(Reuters) - Governments worldwide may need to follow U.S. President Donald Trump’s move to tap emergency oil stockpiles if top exporter Saudi Arabia is unable to quickly repair the damage inflicted by attacks on its energy industry on Saturday.
The attacks halted 5.7 million barrels per day (bpd) of crude production, more than half of Saudi Arabia’s current output, or more than 5% of global oil supply.
Trump said on Sunday he had authorized a release from the U.S. Strategic Petroleum Reserve (SPR) if needed.
The United States is the world’s top oil consumer and a leading producer. The U.S. SPR, held in underground storage caverns on the Texas and Louisiana coasts, currently contains nearly 645 million barrels, or about the amount the United States consumes in a month.
The United States has another 416.1 million barrels sitting in commercial storage, according to the U.S. Energy Information Administration’s most recent data. Those are held by oil producers, refiners and traders.
Saudi Arabia has said it would use oil in storage to fill tankers for customers. The country has about 188 million barrels in reserve, according to a note on Saturday from Rapidan Energy Group.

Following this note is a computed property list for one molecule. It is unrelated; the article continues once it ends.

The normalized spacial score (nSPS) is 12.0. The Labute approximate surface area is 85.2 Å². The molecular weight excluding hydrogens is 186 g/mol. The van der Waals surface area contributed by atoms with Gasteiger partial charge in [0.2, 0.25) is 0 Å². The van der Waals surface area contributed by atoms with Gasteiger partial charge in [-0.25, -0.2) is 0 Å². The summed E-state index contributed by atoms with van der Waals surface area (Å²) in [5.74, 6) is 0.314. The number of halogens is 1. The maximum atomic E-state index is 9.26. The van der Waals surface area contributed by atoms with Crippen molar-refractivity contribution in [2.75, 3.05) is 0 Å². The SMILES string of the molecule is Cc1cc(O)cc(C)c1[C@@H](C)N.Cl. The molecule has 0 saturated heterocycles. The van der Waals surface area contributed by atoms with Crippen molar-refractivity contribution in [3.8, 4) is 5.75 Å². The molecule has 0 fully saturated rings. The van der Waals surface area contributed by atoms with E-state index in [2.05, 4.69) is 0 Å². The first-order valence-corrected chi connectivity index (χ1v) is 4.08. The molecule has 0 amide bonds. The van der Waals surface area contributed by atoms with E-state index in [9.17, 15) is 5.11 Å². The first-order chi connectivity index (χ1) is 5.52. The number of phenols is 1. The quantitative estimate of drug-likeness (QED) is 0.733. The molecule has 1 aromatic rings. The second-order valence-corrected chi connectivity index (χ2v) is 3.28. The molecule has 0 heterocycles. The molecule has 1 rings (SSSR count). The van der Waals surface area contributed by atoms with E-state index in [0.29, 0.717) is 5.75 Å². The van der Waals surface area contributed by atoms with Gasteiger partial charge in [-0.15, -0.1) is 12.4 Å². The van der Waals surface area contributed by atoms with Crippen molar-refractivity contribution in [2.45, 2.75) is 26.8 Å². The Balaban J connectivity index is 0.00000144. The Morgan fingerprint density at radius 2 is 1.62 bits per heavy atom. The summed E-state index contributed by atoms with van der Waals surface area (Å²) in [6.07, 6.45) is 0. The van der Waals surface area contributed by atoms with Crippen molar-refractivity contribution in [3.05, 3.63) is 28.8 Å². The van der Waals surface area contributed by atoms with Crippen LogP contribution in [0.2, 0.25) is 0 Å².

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The International Energy Agency, which coordinates the energy policies of industrialized nations, said on Saturday that it was in contact with major producing and consuming countries but that oil markets were well supplied.The IEA has previously coordinated releases of crude and fuel from stockpiles when supply was disrupted.
The IEA advises member countries to keep the equivalent of at least 90 days of net oil imports in strategic storage.
Top oil importer China is the biggest importer of Saudi Arabian crude. China also has large strategic reserves, but last released figures on the size in April 2017.
Robert Ryan, chief commodity and energy strategist at Montreal-based BCA Research, estimated China’s SPR at 510 million barrels while Seng Yick Tee, an analyst at SIA Energy estimated that China currently holds 325 million barrels of SPR.
Ryan said it was a matter of time before governments would run through their commercial stockpiles, and be required to tap emergency reserves.
“The market could tighten significantly if the outage is indeed weeks and not days. You will see SPR draws. Arguably the world is dependent on strategic reserves right now,” he said.
Reporting by Stephanie Kelly; additional reporting by Julia Payne, Muyu Xu, Chen Aizhu, Jane Chung, Aaron Sheldrick and Promit Mukherjee; editing by Richard Valdmanis, Simon Webb and Christian Schmollinger
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